It would have taken longer and been less efficient to build from scratch, and so in many cases he chose to build on existing fortifications. After all, you don't build a castle just anywhere: you need it to have resources, such as fresh water. Towns were established the same way; no one built them in a desert or on an inaccessible peak (unless you built them for other reasons than comfortable living). So
Since many towns already had defensive walls and the resources needed for living, many of the new structures were set up there. The castle would take up space, however, and the town was already being used. The solution was to demolish local houses and buildings.
Records of castle-building hint that, for instance, 166 houses in Lincoln were destroyed to build its castle. In Norwich, 113 families had to be displaced. Cambridge got lucky: only 27 houses were destroyed to make way for the new castle.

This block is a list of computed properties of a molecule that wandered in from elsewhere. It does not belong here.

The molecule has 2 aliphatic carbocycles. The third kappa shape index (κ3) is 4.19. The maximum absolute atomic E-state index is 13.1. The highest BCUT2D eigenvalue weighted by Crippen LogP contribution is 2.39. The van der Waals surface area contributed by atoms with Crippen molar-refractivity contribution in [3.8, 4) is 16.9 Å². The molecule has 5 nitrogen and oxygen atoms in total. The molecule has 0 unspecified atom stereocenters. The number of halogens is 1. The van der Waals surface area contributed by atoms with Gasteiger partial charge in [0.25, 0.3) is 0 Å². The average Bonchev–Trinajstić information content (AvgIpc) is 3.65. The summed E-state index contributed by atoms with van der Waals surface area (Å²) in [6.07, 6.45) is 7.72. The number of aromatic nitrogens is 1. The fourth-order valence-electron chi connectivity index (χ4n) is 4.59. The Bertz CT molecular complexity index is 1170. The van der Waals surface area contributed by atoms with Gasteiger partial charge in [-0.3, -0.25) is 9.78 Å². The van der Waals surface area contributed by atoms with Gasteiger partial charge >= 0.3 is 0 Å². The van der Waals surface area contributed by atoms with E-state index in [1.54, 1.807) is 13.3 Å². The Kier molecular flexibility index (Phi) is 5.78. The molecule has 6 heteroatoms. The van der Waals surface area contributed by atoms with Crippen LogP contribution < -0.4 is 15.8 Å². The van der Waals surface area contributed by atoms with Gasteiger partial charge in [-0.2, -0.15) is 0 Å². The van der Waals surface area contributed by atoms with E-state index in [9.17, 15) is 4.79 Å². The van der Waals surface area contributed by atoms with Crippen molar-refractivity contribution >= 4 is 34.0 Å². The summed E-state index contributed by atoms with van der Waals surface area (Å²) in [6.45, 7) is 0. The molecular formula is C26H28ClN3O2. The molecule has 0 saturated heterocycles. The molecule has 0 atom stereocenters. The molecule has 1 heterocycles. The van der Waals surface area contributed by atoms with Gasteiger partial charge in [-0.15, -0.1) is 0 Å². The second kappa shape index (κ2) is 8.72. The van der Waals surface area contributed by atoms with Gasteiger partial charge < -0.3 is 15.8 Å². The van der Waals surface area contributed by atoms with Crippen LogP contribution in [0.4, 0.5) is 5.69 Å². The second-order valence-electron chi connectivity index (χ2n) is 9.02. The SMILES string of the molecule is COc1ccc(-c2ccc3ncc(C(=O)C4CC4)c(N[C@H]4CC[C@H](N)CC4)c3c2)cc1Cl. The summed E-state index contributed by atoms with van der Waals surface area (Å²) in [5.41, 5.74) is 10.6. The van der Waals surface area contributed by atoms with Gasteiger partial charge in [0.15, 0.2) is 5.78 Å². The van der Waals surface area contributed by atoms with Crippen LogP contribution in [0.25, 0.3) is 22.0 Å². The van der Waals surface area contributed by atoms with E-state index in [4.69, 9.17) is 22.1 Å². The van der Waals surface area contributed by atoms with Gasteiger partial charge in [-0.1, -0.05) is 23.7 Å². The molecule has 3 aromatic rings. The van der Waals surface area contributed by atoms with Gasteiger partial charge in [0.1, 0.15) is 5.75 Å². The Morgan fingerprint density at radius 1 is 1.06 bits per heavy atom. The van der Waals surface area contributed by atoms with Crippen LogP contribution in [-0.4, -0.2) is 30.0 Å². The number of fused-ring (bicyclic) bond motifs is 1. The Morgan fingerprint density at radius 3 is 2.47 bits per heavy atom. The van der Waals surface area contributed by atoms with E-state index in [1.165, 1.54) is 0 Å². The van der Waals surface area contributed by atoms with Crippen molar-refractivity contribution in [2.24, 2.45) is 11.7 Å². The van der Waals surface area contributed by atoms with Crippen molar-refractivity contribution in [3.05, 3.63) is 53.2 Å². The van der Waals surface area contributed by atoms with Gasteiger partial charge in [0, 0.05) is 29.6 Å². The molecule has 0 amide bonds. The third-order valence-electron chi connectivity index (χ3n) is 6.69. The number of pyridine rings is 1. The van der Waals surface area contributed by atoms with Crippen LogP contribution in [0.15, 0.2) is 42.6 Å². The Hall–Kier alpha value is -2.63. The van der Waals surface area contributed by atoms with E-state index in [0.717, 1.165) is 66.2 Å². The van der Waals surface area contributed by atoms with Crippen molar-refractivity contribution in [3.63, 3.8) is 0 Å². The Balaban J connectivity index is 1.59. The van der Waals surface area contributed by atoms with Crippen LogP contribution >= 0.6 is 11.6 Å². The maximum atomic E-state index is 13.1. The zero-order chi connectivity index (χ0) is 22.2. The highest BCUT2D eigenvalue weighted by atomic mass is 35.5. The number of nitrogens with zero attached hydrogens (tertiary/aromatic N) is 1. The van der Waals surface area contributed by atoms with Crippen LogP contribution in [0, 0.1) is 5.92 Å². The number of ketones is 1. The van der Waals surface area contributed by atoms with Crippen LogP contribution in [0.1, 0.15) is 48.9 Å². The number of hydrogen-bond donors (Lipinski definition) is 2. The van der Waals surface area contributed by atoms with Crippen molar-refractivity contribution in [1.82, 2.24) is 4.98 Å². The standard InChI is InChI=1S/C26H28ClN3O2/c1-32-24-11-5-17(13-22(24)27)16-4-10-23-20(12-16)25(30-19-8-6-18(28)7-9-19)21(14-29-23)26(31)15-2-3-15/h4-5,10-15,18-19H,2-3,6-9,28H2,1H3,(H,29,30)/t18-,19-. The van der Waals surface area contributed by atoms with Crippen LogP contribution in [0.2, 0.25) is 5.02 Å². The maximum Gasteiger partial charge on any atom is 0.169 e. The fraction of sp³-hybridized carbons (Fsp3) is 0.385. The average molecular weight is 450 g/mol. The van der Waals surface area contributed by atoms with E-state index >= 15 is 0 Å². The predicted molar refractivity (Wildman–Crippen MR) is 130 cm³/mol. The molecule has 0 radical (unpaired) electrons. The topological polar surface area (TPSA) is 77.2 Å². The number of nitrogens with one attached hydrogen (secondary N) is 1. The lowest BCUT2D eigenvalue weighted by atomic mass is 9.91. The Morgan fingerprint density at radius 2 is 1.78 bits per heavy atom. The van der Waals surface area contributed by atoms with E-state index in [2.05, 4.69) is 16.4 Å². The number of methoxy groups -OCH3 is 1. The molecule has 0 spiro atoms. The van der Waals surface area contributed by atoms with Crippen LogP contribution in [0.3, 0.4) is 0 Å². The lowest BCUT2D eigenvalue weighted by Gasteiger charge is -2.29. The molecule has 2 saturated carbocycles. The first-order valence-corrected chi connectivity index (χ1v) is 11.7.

More motte-and-bailey defenses were set up in the west than the east, likely because the east was relatively settled, but in the west there were likely problems coming with Wales (and they would be coming for a long time). In all, at least 741 motte-and-bailey castles were built in England and Wales over the next few generations. When the Bayeaux Tapestry was made, it even included a fighting scene taking place at such a structure; in the photo above you can see a wooden palisade on a hill with soldiers fighting at the base.
I know that motte-and-bailey sounds like a primitive style of castle,—it is certainly no Neuschwanstein—but it was just the first stage for greater things. Next we'll look at a motte-and-bailey that everyone's heard of: Windsor Castle.